SYDNEY (Reuters) - Asian shares rallied to a decade high on Monday as upbeat Chinese data boosted commodity prices, while the euro extended losses after the Catalan leader failed to give a clear answer to whether or not he declared independence from Spain.
MSCI’s broadest index of Asia-Pacific shares outside Japan gained for a fifth day running to its highest level since late 2007.
Japan’s Nikkei climbed for a sixth day to a level not seen since November 1996. Australian shares extended their winning streak to a fourth straight session to rise 0.6 percent, while South Korea’s stock index set a new record.
European stock futures pointed to a steady start while Dax futures and CAC 40 were a tad firmer.
Commodities also joined the party with copper at a three-year top, underpinned by robust economic data from China, the world’s top user of metals.
Figures on Monday showed China’s producer prices beat market expectations to rise 6.9 percent in September from a year earlier.
Prices of iron ore and coke, key ingredients in steel-making, jumped with Dalian iron ore futures, rising 2.5 percent to a 2-1/2 week high while coke for January delivery gained 1.6 percent.
News from China could be a key market driver this week, given the Communist Party congress starting on Wednesday and third-quarter economic data.
“When it comes to the Congress, we expect policy consistency,” said Catherine Yeung, Investment Director, Fidelity International which has $397 billion assets under management. “It would be concerning if that wasn’t the case.”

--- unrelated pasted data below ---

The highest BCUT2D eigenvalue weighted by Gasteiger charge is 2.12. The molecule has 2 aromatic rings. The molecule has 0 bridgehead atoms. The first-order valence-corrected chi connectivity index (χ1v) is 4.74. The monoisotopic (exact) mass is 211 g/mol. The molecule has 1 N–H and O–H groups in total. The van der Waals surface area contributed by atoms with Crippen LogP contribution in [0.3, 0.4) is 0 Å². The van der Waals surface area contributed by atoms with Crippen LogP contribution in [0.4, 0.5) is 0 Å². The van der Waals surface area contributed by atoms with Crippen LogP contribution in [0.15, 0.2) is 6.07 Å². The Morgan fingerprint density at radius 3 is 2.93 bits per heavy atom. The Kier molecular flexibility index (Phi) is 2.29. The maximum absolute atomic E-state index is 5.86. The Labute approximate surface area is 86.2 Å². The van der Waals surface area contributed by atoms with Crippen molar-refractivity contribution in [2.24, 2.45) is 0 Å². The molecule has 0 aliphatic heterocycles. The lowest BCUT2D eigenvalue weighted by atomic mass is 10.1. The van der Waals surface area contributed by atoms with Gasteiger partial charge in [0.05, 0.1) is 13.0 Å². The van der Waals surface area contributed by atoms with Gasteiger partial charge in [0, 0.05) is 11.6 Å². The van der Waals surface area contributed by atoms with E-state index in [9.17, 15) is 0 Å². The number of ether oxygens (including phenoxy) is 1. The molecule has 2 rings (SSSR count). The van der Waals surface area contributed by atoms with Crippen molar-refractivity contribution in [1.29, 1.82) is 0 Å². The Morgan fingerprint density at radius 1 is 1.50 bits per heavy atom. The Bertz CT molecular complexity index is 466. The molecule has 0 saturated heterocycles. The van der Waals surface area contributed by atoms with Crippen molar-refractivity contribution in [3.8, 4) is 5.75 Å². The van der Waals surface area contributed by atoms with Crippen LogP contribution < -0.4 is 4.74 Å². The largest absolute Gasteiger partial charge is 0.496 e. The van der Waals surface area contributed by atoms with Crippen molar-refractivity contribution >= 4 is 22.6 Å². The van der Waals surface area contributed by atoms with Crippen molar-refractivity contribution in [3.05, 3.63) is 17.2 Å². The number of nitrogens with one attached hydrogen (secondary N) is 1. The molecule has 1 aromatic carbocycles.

It wasn’t all beer and skittles though, with politics putting a damper on euro bulls. Catalan leader Carles Puigdemont said in a letter to Spanish Prime Minister Mariano Rajoy that the two should meet as soon as possible to open a dialogue over the next two months.
In Austria, young conservative Sebastian Kurz is on track to become the country’s next leader after Sunday’s election. He is seen as likely to seek a coalition with the resurgent far right because his party is far short of a majority.
The developments threaten to disrupt a move by German Chancellor Angela Merkel and French President Emmanuel Macron to draw up a roadmap to deeper European Union integration.
The euro was poised for a third day of losses. It was last down 0.3 percent at $1.1791 as it slipped further from a 2-1/2-week high of $1.1880 touched on Thursday.
“The euro’s dismal price action after Friday’s low U.S. inflation data hinted strongly that investors are in no mood to assume the best in euro zone politics,” said Sean Callow, Sydney-based senior currency strategist at Westpac Banking Corp.
“There is a lot of interest in whether Spain might be coming apart at the seams and whether Austria will now be a spoiler for any new Merkel-Macron projects.”
Merkel herself is no longer in a strong position as she prepares for tricky coalition talks after suffering a defeat at the hands of the Social Democrats in a vote in the northern state of Lower Saxony.
The dollar index, which measures the greenback against a basket of currencies, was a touch firmer at 93.212.
In commodities, U.S. oil futures jumped to and hovered near a six-month high on supply fears after Iraqi forces began moving towards oil fields held by Kurdish Peshmerga fighters near the oil-rich city of Kirkuk.
U.S. crude climbed 0.9 percent to $51.92 a barrel, not far from $52.85 touched late last month - a level not seen since April. Brent crude climbed 1.2 percent to $57.88 per barrel.
Gold slipped 0.1 percent to $1,302.5.
Reporting by Swati Pandey; Editing by Eric Meijer and Sam Holmes